Well, I could hardly let today go by unmarked after all: at 00:01 this morning the latest World of Warcraft expansion, Wrath of the Lich King, officially launched. Currently played by over 11 million people worldwide, and by far the most successful MMO ever, the launch provided an ideal opportunity for the BBC to film girls dressed up as elves and turn concerns that a few people may deal with real life difficulties by becoming addicted to the game into a hand-wringing breakfast time piece featuring a ubiquitous, apparently publicity-addicted psychologist.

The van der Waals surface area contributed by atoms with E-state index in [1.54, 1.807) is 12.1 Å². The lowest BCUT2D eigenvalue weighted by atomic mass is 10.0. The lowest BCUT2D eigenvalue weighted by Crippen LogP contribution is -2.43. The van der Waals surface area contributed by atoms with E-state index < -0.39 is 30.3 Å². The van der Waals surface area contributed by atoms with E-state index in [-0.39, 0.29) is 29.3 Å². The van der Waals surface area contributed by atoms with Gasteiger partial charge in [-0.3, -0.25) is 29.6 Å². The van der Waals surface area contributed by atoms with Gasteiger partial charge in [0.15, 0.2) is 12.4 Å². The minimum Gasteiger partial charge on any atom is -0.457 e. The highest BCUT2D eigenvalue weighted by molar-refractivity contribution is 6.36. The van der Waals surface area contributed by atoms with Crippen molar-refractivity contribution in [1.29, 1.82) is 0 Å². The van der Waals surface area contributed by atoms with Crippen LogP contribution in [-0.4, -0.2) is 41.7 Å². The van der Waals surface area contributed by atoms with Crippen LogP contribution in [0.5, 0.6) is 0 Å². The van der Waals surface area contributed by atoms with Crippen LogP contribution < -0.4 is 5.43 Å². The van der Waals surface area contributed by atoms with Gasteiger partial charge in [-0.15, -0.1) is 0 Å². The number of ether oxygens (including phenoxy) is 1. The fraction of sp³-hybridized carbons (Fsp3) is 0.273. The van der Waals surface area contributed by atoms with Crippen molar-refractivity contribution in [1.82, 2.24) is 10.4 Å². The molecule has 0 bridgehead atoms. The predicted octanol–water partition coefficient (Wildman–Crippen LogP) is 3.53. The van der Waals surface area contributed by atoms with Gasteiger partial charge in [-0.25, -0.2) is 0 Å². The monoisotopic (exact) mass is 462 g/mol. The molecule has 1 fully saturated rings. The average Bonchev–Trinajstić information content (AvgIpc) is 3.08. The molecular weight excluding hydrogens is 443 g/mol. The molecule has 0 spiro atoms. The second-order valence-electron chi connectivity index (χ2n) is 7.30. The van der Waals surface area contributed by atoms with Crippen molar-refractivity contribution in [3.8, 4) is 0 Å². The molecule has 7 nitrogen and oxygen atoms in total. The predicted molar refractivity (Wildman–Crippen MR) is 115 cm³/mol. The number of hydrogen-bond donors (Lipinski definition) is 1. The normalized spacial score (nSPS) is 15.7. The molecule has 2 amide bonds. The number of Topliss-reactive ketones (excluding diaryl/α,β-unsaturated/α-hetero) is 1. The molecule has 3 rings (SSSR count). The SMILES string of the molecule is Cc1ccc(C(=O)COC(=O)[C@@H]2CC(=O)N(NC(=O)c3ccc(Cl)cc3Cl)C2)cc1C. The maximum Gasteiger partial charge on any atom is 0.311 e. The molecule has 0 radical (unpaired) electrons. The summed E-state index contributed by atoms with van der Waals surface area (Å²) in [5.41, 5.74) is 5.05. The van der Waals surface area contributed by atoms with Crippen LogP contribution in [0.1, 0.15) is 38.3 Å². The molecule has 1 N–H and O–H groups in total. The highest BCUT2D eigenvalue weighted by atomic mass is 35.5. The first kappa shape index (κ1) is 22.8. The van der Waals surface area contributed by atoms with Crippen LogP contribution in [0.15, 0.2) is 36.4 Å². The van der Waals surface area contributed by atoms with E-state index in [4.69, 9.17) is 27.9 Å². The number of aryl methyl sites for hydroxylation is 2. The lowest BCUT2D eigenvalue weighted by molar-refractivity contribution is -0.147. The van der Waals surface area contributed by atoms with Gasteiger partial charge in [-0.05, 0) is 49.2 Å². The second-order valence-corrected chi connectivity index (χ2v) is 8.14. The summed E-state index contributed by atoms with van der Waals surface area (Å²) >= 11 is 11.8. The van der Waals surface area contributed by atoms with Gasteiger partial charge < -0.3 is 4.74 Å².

Despite the discredited claims of flawed studies, eccentric opinion pieces and extremist activists that computer games cause real life violence and social problems, there is significant evidence that they can actually improve skills and academic performance. JISC have funded a significant amount of work in this area, and it’s been a popular theme at our own conference. Multiplayer gaming, with the social and mental engagement it involves, seems to me to be a far more worthwhile activity than passive television watching, and as Mark Barrowcliffe says in his wonderful memoir, The Elfish Gene, ‘much less dangerous than horse riding or wind surfing, and no one seems to bother too much about those’.